In 2015, the new UK Government, led by David Cameron, came to power with a manifesto commitment to withdraw market support for onshore wind. It duly delivered on that commitment, and the deployment of onshore wind was largely limited to legacy projects that had previously gained funding support.
Fortunately, a number of companies and developers devised solutions to overcome that lack of market support, and multiple schemes are currently being constructed without any. This reflects the considerable progress that the technology has made, and just how competitive it has become from a UK electricity-generation perspective.
Last year, the UK Government permitted onshore wind in remote island communities to participate in the last round of competitive market support bidding. Onshore wind, even in these challenging locations, was found to be highly price competitive and a number of schemes were successful in that round. This year, it has been confirmed that onshore wind will be able to participate in the next round of CfD auctions, which will allocate market support for projects in the mid-2020s.
This significant shift reflects the importance of the technology in being able to respond to the challenges of climate change in the most cost effective way. Governments are sensitive to the price of electricity and, in particular, are very conscious of the consequences of price increases for consumers, for whom energy costs represent a significant portion of their expenditure. This combination of price competitiveness and the urgent response to climate change that is required has given a new impetus to the onshore wind sector.
The policy frameworks for the delivery of onshore wind vary throughout the UK and present different challenges to those wishing to bring forward schemes. Scotland has seen the largest deployment of onshore wind and also has the greatest potential for further deployment. Scottish National Planning Policy is very supportive to the further development of onshore wind and, at a national level, operates the equivalent of a traffic light system. Onshore windfarms cannot be located within National Parks or National Scenic Areas. In intermediate areas, such as areas of peatland or wild land, the developer has to overcome that constraint in an acceptable way before schemes can gain consent. This has proved to be a significant barrier to many schemes, but equally there are schemes on the periphery of protected areas or on less important parts of wild land that have managed their way through the system. In areas outwith these controls, there is general support for onshore wind, provided it does not have localised adverse impacts that are unacceptable.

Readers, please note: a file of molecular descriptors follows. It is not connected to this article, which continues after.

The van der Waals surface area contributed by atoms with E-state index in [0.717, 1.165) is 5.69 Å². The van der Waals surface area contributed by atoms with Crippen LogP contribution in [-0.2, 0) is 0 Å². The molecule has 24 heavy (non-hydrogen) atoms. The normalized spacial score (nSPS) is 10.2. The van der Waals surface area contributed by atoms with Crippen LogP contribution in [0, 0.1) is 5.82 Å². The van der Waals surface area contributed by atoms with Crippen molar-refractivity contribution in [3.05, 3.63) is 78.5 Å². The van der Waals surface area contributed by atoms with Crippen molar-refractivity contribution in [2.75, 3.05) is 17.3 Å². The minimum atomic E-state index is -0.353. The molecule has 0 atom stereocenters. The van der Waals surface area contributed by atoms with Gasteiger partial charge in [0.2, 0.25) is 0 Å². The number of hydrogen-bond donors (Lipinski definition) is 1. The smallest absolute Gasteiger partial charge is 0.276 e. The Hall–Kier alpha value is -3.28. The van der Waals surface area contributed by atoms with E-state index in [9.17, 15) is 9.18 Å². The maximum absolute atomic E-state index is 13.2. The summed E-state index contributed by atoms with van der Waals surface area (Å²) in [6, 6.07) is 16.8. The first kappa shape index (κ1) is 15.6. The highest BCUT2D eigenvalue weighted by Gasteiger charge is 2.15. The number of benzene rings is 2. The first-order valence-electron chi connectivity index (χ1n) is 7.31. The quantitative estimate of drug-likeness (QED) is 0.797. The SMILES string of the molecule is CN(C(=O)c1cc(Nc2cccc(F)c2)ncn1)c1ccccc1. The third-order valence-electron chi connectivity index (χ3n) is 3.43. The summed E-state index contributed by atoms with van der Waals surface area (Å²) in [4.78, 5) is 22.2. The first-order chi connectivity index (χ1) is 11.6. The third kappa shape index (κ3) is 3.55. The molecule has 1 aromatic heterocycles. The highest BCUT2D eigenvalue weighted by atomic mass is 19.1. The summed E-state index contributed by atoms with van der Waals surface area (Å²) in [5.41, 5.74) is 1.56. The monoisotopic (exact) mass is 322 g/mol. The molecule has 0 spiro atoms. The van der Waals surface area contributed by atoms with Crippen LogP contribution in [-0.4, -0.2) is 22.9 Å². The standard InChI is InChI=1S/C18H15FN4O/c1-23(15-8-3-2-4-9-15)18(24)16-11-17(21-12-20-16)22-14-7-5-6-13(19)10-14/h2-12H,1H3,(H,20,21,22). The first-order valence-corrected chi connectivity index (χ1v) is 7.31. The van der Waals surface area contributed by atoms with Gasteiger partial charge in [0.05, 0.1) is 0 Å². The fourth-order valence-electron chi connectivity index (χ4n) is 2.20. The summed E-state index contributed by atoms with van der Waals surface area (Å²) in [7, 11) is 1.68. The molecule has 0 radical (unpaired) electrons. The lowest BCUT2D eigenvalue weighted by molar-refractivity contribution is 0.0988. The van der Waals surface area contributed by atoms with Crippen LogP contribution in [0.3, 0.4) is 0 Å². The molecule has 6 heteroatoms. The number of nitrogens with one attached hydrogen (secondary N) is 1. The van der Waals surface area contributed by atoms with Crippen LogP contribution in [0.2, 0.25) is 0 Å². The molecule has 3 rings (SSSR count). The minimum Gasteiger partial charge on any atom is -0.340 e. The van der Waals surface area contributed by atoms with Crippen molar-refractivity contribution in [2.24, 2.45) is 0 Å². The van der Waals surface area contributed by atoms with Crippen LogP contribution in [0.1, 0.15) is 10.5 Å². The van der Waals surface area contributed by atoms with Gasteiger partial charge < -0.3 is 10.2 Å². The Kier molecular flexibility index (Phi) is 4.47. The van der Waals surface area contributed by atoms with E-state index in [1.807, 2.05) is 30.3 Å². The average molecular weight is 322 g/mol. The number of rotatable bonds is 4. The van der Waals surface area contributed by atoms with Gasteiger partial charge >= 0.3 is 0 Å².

This strong positive framework was further reinforced by the Scottish Government’s Scottish Onshore Wind Policy Statement, which recognises the cost effectiveness of onshore wind and its critical role in responding to climate change. This year, the Scottish Government has reaffirmed its commitment to meeting climate change targets and, in March this year, implemented its new targets. This requires us almost to double the reduction in emissions over the next decade. Onshore wind could play a critical role. Notwithstanding this strong national support, at a local government level, onshore wind has faced ongoing challenges. These primarily relate to the fact that many local authorities have commissioned landscape capacity studies, which tend to focus on restricting onshore wind and often find limited opportunity for further development. This has resulted in ongoing conflict in the consenting of onshore wind in Scotland. Many schemes have to go through expensive Public Inquiry/Appeal procedures in order to gain consent. The Scottish Government is about to revise National Planning Policies. This would be a good time for a refreshed approach to onshore wind. It is suggested that, at a local level, capacity studies should be required to actively seek out the most appropriate areas for onshore wind rather than being negative and restrictive. That simple change of approach would potentially change the dynamic of what is delivered at a local policy level.